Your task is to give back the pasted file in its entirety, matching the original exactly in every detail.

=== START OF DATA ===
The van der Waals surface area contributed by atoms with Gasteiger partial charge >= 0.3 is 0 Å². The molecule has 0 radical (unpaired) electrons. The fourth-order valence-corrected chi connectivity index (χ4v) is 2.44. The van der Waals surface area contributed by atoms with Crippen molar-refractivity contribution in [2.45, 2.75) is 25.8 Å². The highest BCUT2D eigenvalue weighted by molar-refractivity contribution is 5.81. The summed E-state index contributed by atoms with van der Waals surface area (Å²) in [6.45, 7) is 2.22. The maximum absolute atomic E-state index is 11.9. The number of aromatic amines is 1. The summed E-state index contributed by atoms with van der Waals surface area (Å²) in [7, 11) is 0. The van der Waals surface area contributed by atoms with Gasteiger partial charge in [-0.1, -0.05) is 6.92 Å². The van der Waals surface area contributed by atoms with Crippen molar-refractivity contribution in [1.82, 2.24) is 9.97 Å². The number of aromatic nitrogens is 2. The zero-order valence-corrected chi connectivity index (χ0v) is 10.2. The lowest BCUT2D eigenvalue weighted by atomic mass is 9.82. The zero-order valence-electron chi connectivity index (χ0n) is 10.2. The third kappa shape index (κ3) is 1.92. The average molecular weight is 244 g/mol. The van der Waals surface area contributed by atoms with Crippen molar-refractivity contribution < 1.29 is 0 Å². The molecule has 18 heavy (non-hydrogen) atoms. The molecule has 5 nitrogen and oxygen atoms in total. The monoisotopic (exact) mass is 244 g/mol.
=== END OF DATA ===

The van der Waals surface area contributed by atoms with Gasteiger partial charge >= 0.3 is 0 Å². The molecule has 0 radical (unpaired) electrons. The fourth-order valence-corrected chi connectivity index (χ4v) is 2.44. The van der Waals surface area contributed by atoms with Crippen molar-refractivity contribution in [2.45, 2.75) is 25.8 Å². The highest BCUT2D eigenvalue weighted by molar-refractivity contribution is 5.81. The summed E-state index contributed by atoms with van der Waals surface area (Å²) in [6.45, 7) is 2.22. The maximum absolute atomic E-state index is 11.9. The number of aromatic amines is 1. The summed E-state index contributed by atoms with van der Waals surface area (Å²) in [7, 11) is 0. The van der Waals surface area contributed by atoms with Gasteiger partial charge in [-0.1, -0.05) is 6.92 Å². The van der Waals surface area contributed by atoms with Crippen molar-refractivity contribution in [1.82, 2.24) is 9.97 Å². The number of aromatic nitrogens is 2. The zero-order valence-corrected chi connectivity index (χ0v) is 10.2. The lowest BCUT2D eigenvalue weighted by atomic mass is 9.82. The zero-order valence-electron chi connectivity index (χ0n) is 10.2. The third kappa shape index (κ3) is 1.92. The average molecular weight is 244 g/mol. The van der Waals surface area contributed by atoms with Crippen molar-refractivity contribution < 1.29 is 0 Å². The molecule has 18 heavy (non-hydrogen) atoms. The molecule has 5 nitrogen and oxygen atoms in total. The monoisotopic (exact) mass is 244 g/mol.